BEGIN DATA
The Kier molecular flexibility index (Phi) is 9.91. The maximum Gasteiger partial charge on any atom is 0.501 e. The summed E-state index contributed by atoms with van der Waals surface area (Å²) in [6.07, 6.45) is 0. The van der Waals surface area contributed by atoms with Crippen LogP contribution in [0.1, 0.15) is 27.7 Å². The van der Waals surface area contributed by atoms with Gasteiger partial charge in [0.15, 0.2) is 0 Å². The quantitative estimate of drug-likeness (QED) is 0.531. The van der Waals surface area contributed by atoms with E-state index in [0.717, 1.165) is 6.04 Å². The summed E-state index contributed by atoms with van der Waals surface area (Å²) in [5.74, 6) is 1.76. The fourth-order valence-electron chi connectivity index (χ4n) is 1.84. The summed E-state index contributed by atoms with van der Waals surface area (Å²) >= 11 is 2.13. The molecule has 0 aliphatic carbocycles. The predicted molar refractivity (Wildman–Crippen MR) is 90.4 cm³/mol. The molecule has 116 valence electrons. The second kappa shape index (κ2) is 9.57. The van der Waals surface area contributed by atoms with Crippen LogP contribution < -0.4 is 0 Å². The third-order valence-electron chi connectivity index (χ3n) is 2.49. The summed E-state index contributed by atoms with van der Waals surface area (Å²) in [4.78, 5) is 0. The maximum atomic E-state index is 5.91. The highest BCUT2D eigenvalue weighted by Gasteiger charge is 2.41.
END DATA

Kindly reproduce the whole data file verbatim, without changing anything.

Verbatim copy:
The Kier molecular flexibility index (Phi) is 9.91. The maximum Gasteiger partial charge on any atom is 0.501 e. The summed E-state index contributed by atoms with van der Waals surface area (Å²) in [6.07, 6.45) is 0. The van der Waals surface area contributed by atoms with Crippen LogP contribution in [0.1, 0.15) is 27.7 Å². The van der Waals surface area contributed by atoms with Gasteiger partial charge in [0.15, 0.2) is 0 Å². The quantitative estimate of drug-likeness (QED) is 0.531. The van der Waals surface area contributed by atoms with E-state index in [0.717, 1.165) is 6.04 Å². The summed E-state index contributed by atoms with van der Waals surface area (Å²) in [5.74, 6) is 1.76. The fourth-order valence-electron chi connectivity index (χ4n) is 1.84. The summed E-state index contributed by atoms with van der Waals surface area (Å²) >= 11 is 2.13. The molecule has 0 aliphatic carbocycles. The predicted molar refractivity (Wildman–Crippen MR) is 90.4 cm³/mol. The molecule has 116 valence electrons. The second kappa shape index (κ2) is 9.57. The van der Waals surface area contributed by atoms with Crippen LogP contribution < -0.4 is 0 Å². The third-order valence-electron chi connectivity index (χ3n) is 2.49. The summed E-state index contributed by atoms with van der Waals surface area (Å²) in [4.78, 5) is 0. The maximum atomic E-state index is 5.91. The highest BCUT2D eigenvalue weighted by Gasteiger charge is 2.41.